Did you know that every time you wash your hands, run your garbage disposal and dishwasher, use the washing machine, or flush a toilet it puts your sewer system to work? With that being said, a little clog could cause a big problem for every drain and toilet in your home.
Most homeowners don’t realize that they have a sewer line issue before it’s too late. Over time, these main sewer lines can deteriorate, crack, collapse, or become obstructed. Learn how to prevent sewer backups with these tips:
Watch what you put down your drains.
- Avoid putting these foods down your drain: grease, cooking oils, sauces, fibrous vegetables such as celery, lettuce or onion peels, as well as pasta, potatoes and rice. Also, coffee grounds and egg shells are equally as dangerous to put down your drains. When in doubt, throw food remnants in the trash can—not down the drain!
Toilet paper should be the only paper product flushed down a toilet.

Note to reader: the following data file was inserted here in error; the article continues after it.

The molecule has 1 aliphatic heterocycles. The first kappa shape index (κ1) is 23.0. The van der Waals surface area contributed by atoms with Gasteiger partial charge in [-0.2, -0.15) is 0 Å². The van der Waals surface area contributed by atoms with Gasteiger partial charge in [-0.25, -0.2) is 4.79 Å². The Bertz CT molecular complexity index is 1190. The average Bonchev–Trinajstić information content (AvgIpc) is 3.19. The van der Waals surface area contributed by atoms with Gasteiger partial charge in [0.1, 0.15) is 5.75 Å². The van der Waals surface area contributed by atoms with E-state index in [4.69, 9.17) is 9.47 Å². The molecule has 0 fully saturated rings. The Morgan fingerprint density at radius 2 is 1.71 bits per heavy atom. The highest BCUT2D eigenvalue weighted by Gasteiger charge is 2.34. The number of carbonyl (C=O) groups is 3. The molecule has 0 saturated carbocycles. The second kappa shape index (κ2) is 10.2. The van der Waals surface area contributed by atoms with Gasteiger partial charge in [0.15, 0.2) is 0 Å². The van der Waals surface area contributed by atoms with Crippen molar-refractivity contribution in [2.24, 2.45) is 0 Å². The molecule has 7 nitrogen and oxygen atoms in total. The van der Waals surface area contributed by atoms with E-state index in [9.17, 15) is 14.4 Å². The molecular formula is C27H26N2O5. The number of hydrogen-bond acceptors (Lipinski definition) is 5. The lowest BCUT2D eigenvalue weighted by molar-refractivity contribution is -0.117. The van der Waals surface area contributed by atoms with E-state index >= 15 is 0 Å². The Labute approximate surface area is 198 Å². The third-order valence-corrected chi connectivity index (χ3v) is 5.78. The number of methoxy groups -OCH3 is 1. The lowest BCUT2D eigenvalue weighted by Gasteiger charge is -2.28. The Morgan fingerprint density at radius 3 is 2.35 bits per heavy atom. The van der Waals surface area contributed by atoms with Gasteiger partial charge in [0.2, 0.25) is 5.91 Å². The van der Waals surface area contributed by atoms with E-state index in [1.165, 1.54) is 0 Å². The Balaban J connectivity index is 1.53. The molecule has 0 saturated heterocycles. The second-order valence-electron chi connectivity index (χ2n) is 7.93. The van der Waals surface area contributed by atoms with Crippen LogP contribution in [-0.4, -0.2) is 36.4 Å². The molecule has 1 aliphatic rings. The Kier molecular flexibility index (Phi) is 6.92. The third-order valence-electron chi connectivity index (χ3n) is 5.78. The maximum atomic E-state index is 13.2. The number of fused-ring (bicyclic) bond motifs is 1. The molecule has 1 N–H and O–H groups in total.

- Paper towel, feminine products, diapers and “flushable” wipes should never be flushed down a toilet because they don’t disintegrate like toilet paper does. For a full list of what should not be flushed down your toilet, check out this article.
Consider replacing clay or metal sewer lines.
- It’s very common for tree roots and rocks to infiltrate sewer lines. If that happens, we suggest you consider replacing those old lines with today’s newer plastic or PVC pipe.
Install a Backwater Prevention Valve
- This fixture is installed into a sewer line in the basement of your home to prevent backups—it lets sewage leave the home, but doesn’t allow it to come back in.
Check your yard for soggy spots in the grass.
- If it hasn’t rained in the last few days, and your ground is softer than usual, this could indicate you have a leak in your water line.
If you know or suspect you’ve got a sewer line issue, contact Len the Plumber to learn more about our services. A quick camera line inspection could save you from a flooding disaster and possibly $5,000-$50,000 worth of repairs and restoration.